Credit Suisse is defending a controversial financial product it issued that played a role in staggering market losses this week, as experts question the logic behind such complex securities.
The Switzerland-based bank said it is experiencing no losses from its financial instrument — known as the VelocityShares Daily Inverse VIX Short-Term exchange-traded note (ETN), or XIV for short. Instead, it appears the fallout will be squarely borne by investors holding the product.
On Monday, as markets sold off and the Dow Jones industrial average plunged nearly 1,600 points in its biggest drop ever, many analysts pointed to the XIV as having amplified selling. This is because the product, managed by Credit Suisse and of which it owns 32 percent, shorts volatility by betting on calm market conditions. It has increased in popularity in the past year as volatility in the Cboe Volatility Index (VIX) — a fear gauge for the stock market — reached historic lows.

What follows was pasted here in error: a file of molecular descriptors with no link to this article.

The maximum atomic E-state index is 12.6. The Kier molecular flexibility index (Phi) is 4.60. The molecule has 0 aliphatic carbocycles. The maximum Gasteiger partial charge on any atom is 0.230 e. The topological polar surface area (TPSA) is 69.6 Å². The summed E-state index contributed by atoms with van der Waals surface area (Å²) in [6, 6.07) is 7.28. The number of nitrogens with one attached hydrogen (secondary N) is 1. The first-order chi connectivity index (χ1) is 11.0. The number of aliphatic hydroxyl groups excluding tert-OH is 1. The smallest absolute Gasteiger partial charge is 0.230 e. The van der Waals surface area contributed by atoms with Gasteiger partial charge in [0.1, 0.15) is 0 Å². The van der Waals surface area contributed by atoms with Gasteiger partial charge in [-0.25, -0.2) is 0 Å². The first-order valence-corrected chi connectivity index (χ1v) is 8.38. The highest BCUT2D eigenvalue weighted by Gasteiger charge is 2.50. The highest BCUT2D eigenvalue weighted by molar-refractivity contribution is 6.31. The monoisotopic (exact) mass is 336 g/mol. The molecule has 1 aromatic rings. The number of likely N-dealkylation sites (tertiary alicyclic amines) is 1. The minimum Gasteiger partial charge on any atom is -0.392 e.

Because the XIV was designed to produce opposite returns of the VIX, when the volatility index shot through the roof Monday — a record 118 percent — the XIV went through the floor, down a devastating 90 percent. The ensuing negative feedback loop of selling is believed to have seriously exacerbated Monday's market turmoil.
Reuters reported that the notes "were worth a combined $1.6 billion on Friday. ... But ended Tuesday at a more-than-92 percent discount to their closing value the prior day."